"Effect of Temperature Change of 0.2% Chlorhexidine Rinse on Matured Human Plaque: An in Vivo Study"


Yashika Jain


Groups, each group consisting of five subjects that were made to rinse with warm and cold water and chlorhexidine solution at temperature of 47°c and 18°c respectively. Plaque The micro-organisms in bacterial plaque comprise a decisive etiological factor in the origin and development of inflammatory periodontal diseases. Plaque is a complex biofilm that contains various microorganisms and forms mainly on teeth and particularly between them, along the gingival margin, and in fissures and pits. This biofilm adheres by a variety of mechanisms for this reason; plaque control plays a significant role in the prevention of gingival and periodontal problems. Both mechanical aids of tooth cleaning and local chemotherapeutics are used for this purpose. 0.2% chlorhexidine (CHX) solution was the first clinically effective mouth rinse that inhibited supragingival plaque formation and thus the development of chronic gingivitis.
Broad-spectrum antibacterial effect against gram-positive as well as gram-negative bacteria, yeasts , dermaphytes, some lipophilic viruses and due to its prolonged substantivity chlorhexidine is still recognized as the "gold standard" for chemical plaque control. Various factors such as concentration, time, temperature and pH have an influence on the retention of chlorhexidine in the human oral cavity after rinsing. However, raising the temperature does increase the rate at which chemical reactions take place1. Thus the aim of this randomized clinical trial is to evaluate the effect of the temperature change on antibacterial efficacy of Chlorhexidine digluconate.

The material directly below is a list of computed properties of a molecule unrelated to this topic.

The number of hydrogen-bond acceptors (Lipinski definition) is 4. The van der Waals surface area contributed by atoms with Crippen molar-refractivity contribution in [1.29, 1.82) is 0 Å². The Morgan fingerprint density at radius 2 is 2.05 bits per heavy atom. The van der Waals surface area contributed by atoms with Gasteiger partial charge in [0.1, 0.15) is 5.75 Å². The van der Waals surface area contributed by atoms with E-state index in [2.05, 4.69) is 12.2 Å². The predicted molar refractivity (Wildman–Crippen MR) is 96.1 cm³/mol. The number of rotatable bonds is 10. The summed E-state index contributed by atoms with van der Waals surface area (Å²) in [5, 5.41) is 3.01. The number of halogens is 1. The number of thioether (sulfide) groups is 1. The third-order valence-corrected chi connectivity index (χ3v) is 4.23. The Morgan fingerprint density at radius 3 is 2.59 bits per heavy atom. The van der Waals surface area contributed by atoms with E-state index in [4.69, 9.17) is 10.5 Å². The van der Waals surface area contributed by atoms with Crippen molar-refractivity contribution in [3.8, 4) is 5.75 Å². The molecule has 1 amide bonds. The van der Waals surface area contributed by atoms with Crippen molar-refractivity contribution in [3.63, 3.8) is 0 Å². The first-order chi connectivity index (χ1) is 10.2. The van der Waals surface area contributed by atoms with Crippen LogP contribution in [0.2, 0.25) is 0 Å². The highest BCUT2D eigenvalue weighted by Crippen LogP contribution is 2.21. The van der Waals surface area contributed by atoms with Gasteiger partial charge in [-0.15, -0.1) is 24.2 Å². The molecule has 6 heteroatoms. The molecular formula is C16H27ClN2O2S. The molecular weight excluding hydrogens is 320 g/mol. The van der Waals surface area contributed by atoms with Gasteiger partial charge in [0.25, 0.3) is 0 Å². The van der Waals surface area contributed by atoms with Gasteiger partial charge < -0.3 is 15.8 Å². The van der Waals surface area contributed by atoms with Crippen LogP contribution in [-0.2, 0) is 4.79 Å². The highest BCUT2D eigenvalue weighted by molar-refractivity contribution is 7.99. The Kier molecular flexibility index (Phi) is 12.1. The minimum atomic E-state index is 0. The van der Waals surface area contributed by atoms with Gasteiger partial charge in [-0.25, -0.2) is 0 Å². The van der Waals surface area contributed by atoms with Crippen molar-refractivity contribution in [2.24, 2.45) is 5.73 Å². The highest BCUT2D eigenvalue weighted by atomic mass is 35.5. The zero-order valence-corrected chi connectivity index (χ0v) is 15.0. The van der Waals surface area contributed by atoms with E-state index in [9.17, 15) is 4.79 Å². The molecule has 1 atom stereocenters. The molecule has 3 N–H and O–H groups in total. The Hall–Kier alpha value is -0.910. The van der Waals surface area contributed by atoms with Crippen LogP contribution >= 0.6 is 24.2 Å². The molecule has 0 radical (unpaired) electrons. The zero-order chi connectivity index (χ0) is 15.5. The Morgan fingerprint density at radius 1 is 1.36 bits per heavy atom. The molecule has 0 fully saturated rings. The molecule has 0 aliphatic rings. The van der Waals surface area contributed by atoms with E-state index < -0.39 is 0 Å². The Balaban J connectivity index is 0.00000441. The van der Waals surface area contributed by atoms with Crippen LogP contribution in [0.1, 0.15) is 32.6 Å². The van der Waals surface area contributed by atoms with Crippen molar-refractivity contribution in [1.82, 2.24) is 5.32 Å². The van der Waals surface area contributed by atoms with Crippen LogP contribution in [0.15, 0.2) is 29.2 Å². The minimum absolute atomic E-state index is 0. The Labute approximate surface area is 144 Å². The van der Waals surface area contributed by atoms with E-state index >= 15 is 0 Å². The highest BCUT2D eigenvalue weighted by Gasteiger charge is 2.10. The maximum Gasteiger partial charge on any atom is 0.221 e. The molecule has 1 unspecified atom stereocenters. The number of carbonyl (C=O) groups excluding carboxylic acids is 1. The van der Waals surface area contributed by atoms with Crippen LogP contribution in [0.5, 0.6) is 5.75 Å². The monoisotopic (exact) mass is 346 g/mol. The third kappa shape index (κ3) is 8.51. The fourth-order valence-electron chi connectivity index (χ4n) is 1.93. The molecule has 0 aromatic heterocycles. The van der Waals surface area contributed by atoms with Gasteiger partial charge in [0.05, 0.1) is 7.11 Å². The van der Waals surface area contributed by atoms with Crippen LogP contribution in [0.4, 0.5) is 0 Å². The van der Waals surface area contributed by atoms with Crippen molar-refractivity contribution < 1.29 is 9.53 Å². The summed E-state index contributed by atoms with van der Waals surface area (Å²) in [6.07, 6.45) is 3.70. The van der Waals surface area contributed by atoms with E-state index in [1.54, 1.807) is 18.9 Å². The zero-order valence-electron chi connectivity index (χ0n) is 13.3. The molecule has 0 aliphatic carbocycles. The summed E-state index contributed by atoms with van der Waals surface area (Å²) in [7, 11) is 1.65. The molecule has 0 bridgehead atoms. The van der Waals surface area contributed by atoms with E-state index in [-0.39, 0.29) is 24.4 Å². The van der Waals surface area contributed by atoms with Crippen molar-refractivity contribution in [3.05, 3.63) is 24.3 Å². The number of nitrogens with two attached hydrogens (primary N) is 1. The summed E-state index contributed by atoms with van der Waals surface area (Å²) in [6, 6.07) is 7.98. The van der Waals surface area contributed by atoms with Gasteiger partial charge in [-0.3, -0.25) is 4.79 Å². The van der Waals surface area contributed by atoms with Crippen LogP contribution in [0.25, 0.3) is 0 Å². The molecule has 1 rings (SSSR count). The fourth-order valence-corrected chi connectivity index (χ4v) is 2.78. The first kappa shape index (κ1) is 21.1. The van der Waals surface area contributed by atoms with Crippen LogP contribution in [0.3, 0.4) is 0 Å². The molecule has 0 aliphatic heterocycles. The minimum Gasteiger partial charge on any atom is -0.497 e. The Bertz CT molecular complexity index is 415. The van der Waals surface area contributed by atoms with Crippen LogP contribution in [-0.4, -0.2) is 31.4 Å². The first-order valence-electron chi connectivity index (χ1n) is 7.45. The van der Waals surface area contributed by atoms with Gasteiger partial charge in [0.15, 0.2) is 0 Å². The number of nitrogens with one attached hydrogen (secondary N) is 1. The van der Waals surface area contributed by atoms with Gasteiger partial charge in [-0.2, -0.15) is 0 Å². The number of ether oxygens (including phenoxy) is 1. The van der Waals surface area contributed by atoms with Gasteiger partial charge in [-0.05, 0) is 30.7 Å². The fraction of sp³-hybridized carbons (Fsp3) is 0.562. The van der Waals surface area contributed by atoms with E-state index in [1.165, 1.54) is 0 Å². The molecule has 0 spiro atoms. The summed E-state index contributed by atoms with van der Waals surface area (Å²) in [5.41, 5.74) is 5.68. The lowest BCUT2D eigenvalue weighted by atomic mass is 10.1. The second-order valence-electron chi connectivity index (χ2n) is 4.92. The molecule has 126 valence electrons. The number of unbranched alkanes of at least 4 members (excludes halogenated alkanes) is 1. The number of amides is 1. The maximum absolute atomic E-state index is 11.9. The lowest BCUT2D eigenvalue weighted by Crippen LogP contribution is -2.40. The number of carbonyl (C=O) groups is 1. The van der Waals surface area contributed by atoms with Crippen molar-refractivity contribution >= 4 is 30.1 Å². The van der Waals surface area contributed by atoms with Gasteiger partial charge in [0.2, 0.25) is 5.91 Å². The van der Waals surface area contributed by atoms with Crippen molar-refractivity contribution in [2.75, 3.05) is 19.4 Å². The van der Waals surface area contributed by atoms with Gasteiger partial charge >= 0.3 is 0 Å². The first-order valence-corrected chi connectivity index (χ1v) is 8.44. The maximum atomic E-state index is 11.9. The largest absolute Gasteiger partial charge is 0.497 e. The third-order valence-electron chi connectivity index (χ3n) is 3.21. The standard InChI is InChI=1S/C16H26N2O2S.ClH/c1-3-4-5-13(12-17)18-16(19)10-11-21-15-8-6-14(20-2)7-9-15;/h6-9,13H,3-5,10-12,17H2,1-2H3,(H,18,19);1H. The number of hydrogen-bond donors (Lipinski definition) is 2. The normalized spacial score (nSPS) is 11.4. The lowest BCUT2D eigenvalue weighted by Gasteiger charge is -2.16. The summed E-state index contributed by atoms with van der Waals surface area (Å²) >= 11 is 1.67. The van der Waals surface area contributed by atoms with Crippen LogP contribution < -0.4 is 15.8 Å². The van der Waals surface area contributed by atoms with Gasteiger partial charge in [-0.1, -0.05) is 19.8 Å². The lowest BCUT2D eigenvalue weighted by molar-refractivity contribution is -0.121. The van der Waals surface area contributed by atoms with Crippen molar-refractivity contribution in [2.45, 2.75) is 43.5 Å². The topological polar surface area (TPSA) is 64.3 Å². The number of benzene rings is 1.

The aim of this study is to compare the anti-bacterial efficacy of 0.2% warm and cold chlorhexidine rinse on plaque vitality.
Methods and Material
20 dental students were randomly selected, aged between 18-25 years. The volunteers were instructed to refrain from tooth brushing & not to disturb the plaque growth either mechanically or chemically for three days, so that a matured supragingival plaque was established. The volunteers were divided into four samples were taken 10 minutes before and after rinsing and analyzed under fluorescent microscope. Results The percentage of dead bacteria was significantly improved from 93.74% to 73.84% and 95.84% to 28.11% after rinsing with 0.2% cold and warm chlorhexidine solution respectively. However warm chlorhexidine rinse caused 47.83% greater reduction in percentage of dead bacteria than cold chlorhexidine.
Heated chlorhexidine rinse proved to be a more effective anti-plaque agent than cold chlorhexidine rinse at 0.2% concentration.